The modern world has two new ways of finding abundance of employment and relationships:

  • Job boards, career sites and recruiters for finding jobs
  • Online dating sites for finding dates

While seemingly different, they share a couple similarities ~ 20% top performers and 20% top attractive people have really easy time finding the next job or romantic partner.

For example, a talented engineer working at Apple may have 50 recruiters knocking on his door, trying to "poach" him to the next hottest job or startup. An attractive woman on Tinder would match with just about any guy she wants and be swamped with messages from guys. Both of these people can find a great (but not perfect) job or a partner easily

From what I've been reading and observing, the ease with which the needs for job/partner can be fulfilled by top percentile of people makes these people devalue the experience. The good things are overlooked once negatives start to show up. This can make a person experience rapid build up of dissatisfaction with the current situation and want to "trade up".

This makes me ask: Are the experiences of dissatisfaction with job and relationships, as experienced by people who "have it easy" related? Do they use the same mental mechanism?

In a sense, this question is a continuation of this one: How long can a person stay happy, excited and motivated about something new? I'm asking if there's a universal mechanism by which a person starts to seek "something better"

  • 1
    $\begingroup$ I believe this is regulated by dopamine. The same reward (salary or pleasure of the job) will give you less satisfaction over time. The reward should increase more and more to be able to experience the satisfaction you experienced the first time. This is also the case with some drugs. When the first trip gives you an amazing experience, you need to increase the dose to equal the same satisfaction another time). In short: look for dopamine and serotonin. You will find your answer and references there. $\endgroup$ Commented May 20, 2016 at 16:49
  • $\begingroup$ Preliminary research suggests that the dissatisfaction is due to the individual perceiving that they are getting poor value out of job/relationship. This could be due to mis-calibration of the self worth mechanism and inflated sense of self worth, inconsistent with reality. $\endgroup$
    – Alex Stone
    Commented Jul 15, 2016 at 18:59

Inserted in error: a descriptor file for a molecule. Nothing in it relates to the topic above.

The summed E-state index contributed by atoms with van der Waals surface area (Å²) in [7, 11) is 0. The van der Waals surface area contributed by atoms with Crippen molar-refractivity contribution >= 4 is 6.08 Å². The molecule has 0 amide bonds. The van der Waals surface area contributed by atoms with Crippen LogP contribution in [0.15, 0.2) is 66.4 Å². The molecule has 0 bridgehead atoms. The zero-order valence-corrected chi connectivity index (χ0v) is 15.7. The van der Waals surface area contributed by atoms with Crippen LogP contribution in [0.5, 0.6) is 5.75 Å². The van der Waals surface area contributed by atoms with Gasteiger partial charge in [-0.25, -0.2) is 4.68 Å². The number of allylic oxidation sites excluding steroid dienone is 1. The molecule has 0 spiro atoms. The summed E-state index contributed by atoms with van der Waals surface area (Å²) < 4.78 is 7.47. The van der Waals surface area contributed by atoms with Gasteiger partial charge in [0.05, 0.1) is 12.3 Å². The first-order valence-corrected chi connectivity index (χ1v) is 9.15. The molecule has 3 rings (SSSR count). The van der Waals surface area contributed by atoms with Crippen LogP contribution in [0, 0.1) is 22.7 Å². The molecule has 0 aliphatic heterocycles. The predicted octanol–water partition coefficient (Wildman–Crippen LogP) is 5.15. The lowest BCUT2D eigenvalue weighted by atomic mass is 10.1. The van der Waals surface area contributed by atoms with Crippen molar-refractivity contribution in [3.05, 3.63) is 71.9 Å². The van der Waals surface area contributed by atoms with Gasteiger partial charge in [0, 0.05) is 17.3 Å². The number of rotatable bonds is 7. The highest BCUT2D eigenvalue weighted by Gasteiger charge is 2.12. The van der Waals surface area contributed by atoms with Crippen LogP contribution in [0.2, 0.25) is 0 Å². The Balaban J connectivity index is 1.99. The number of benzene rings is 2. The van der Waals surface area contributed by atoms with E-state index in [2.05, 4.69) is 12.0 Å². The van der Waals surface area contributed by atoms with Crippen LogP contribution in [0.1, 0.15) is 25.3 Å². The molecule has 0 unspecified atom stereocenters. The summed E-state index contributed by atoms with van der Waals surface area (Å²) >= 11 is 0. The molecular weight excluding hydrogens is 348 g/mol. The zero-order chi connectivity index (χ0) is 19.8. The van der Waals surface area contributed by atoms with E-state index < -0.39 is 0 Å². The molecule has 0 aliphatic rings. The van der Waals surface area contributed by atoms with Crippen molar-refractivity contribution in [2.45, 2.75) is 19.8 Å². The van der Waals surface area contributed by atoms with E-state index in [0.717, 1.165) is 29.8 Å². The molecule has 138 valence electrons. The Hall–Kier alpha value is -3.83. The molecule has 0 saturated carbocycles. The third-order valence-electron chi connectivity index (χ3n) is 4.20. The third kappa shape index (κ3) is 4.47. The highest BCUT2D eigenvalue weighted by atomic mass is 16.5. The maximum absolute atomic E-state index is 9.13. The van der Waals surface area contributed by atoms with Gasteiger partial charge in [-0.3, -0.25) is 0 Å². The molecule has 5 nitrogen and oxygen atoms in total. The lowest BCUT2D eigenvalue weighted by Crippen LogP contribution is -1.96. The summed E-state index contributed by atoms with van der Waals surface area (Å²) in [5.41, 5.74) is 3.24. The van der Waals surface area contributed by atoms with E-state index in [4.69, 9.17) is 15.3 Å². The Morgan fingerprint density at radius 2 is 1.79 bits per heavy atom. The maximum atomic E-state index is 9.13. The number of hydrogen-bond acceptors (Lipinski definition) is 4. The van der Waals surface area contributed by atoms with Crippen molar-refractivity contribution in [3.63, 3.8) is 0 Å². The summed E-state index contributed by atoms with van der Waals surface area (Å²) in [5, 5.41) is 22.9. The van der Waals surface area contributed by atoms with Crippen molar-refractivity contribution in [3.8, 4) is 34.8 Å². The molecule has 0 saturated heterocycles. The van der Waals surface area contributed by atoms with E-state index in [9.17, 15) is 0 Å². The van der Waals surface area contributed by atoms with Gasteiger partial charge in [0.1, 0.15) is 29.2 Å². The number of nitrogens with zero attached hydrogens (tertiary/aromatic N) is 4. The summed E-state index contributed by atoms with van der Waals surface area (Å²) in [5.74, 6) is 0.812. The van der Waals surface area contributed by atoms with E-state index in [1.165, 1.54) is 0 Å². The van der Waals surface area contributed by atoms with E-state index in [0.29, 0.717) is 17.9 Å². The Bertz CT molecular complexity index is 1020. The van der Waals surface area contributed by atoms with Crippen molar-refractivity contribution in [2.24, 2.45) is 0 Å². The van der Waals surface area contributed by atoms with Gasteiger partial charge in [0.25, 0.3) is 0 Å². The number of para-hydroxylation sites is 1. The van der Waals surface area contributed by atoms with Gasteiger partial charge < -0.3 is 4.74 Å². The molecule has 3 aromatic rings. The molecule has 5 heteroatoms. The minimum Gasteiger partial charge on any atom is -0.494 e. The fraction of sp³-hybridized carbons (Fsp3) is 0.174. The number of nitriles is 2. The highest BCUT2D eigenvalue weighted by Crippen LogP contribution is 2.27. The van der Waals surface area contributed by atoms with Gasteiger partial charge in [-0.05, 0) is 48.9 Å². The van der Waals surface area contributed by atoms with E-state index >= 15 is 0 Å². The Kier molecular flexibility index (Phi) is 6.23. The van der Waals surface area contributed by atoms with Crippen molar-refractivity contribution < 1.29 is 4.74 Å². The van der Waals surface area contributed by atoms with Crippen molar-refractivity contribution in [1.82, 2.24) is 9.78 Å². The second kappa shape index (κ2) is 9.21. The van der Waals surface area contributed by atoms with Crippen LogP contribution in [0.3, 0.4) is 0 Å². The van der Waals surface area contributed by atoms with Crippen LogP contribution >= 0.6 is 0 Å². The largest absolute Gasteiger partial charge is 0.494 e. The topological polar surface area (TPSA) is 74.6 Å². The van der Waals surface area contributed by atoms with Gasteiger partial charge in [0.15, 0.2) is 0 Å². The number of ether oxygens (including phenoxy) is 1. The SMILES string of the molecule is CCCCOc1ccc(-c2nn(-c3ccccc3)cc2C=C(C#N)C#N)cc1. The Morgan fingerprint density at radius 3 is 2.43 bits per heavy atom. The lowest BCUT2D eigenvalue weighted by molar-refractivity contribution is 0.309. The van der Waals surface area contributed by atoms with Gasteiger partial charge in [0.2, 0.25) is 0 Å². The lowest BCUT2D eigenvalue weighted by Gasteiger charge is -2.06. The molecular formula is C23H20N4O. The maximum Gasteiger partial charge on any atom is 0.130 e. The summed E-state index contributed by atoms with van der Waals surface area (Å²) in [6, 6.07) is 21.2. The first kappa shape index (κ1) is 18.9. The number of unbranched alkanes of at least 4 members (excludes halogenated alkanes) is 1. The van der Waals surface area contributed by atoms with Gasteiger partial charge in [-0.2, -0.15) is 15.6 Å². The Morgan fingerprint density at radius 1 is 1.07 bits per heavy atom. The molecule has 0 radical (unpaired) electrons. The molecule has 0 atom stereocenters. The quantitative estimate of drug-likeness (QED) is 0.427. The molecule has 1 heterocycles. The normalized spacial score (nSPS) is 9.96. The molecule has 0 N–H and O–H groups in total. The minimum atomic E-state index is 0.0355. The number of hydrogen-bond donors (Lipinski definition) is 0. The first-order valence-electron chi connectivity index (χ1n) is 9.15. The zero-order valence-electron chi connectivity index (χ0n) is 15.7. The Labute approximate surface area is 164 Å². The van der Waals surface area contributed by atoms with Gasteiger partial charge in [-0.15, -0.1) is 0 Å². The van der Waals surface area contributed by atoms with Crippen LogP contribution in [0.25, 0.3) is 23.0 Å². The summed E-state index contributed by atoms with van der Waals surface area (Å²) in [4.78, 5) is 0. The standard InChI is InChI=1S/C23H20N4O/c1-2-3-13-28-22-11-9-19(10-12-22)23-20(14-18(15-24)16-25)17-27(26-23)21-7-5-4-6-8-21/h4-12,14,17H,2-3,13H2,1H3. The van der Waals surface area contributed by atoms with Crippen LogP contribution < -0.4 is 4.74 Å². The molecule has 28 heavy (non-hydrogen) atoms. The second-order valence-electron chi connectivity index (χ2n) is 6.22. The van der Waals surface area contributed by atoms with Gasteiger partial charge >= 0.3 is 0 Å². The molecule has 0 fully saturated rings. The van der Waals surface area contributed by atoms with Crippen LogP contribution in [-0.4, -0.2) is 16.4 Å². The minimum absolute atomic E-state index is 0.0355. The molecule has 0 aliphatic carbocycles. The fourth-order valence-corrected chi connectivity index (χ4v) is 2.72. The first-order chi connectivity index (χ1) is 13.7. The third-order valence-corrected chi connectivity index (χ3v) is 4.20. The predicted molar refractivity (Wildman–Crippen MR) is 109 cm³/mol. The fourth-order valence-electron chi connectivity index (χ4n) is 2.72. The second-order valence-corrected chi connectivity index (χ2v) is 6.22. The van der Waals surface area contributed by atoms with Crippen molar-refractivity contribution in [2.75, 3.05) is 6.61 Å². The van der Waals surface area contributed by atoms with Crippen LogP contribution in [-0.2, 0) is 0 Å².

1 Answer 1


In general, personality traits correlate with most measures of satisfaction. Most notably, there is a large literature showing that personality correlates with life satisfaction (see Steel et al). In general, neuroticism is the biggest correlate followed by extraversion and conscientiousness.

The following table from Grant et al summarises two major meta-analyses on the correlation between big 5 personality and various measures of well-being including life satisfaction:

big 5 personality and well-being meta analytic correlations

From a theoretical perspective, personality represents an interpretative lens through which people experience the world. Some people are generally more positive or more negative. Some people focus on problems, others focus on what they have. Of course, eve

Personality and Job Satisfaction

I've seen similar correlations looking at personality and job satisfaction (see Judge et al), although in general these correlations are smaller than for life satisfaction. This may reflect the greater role of context. Here is the table of meta-analytic correlations from Judge et al between big 5 personality and job satisfaction.

meta analytic correlation between big 5 and job satisfaction

Personality and Relationship Satisfaction

Here is the meta-analytic estimate of the correlation between personality and intimate partner relationship satisfaction from Malouff et al (2008).

meta analytic correlation between big 5 and relationship satisfaction

General Comments

In general, the two tables above look somewhat similar to each other. Neuroticism correlations are the largest in both (r = -.22, r = -24). However, extraversion and conscientiousness may be slightly more relevant to job satisfaction.


  • Grant, S., Langan-Fox, J., & Anglim, J. (2009). The big five traits as predictors of subjective and psychological well-being 1.Psychological reports, 105(1), 205-231.
  • Judge, T. A., Heller, D., & Mount, M. K. (2002). Five-factor model of personality and job satisfaction: a meta-analysis. Journal of applied psychology, 87(3), 530.
  • Steel, P., Schmidt, J., & Shultz, J. (2008). Refining the relationship between personality and subjective well-being. Psychological bulletin, 134(1), 138.
  • Malouff, J. M., Thorsteinsson, E. B., Schutte, N. S., Bhullar, N., & Rooke, S. E. (2010). The five-factor model of personality and relationship satisfaction of intimate partners: A meta-analysis. Journal of Research in Personality, 44(1), 124-127.

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